RTC Board Chair Entenman joins State Legislature

  • Published Wednesday, January 16, 2019

State Rep. Debra Entenman after a Board of Trustees meeting at RTC
State Rep. Debra Entenman after a Board of Trustees meeting at RTC.

 

The Washington State Legislature now has another advocate for community and technical colleges in Rep. Debra Entenman. Entenman, chair of RTC Board of Trustees, is a newly elected representative for the 47th District.

In November, she became the first African American to represent the district. “That’s important because it’s representative of our constituents,” she said. “It brings a diversity of thought and a new perspective and how to solve problems.”

A non-traditional student herself, Entenman says she has a community college teacher to thank for her life in politics.

“When my children were starting college, I decided to go back to school,” said Entenman, who had left the University of Washington when she married her husband.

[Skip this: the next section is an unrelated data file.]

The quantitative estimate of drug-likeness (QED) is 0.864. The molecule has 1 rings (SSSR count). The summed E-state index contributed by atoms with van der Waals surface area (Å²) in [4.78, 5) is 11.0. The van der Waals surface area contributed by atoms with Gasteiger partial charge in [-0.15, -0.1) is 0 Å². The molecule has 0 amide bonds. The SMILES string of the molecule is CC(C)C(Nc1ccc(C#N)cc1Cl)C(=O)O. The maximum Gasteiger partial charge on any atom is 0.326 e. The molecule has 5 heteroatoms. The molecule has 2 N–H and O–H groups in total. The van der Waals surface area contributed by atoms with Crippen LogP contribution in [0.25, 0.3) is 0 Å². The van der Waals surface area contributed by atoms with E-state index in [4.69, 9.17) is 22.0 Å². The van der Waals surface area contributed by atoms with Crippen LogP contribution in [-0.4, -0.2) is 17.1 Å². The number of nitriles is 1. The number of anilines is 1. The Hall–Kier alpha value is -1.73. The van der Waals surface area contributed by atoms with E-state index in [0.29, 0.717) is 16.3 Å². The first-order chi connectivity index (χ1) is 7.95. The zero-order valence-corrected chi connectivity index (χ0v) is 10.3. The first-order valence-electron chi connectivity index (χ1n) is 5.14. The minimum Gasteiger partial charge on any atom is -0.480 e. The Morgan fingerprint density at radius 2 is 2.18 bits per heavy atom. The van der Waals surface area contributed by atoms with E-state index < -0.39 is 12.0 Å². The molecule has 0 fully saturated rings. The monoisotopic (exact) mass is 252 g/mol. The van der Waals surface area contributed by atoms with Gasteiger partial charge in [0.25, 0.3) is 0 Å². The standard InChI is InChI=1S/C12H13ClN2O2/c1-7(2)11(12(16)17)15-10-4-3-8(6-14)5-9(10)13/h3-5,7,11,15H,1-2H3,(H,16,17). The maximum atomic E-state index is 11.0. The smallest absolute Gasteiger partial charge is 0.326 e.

While taking prerequisites at Highline College to eventually become a teacher, a faculty member gave her another idea.

“You are going to be a political scientist,” he told her.

He turned out to be right. She realized she could effect change in education through policy and set out to make a difference. She worked for the Children’s Alliance and the House Democratic Caucus, before going to work for Congressman Adam Smith 12 years ago. Gov. Jay Inslee appointed her to the Board of Trustees in 2015.

“Running for office might have been in the way back of my head,” she said.

Providing access to education is one of her top priorities. She wants to show the value of community and technical colleges in meeting the needs of students and industry.

“Community and technical colleges are a vehicle that anyone can take to put them on a path to success,” she said.

Along with advocating for education, Entenman’s legislative goals include improving traffic congestion and addressing the affordable housing and taxation issues that keep people from owning homes.

What would she say to RTC students other students of color who dream of affecting change in their communities?

“I am not unique,” she said. “You can do what I have done.”

Entenman intends to remain on the RTC Board of Trustees.

“I love RTC and community and technical colleges,” Entenman said. “I consider it an honor to serve on the board.”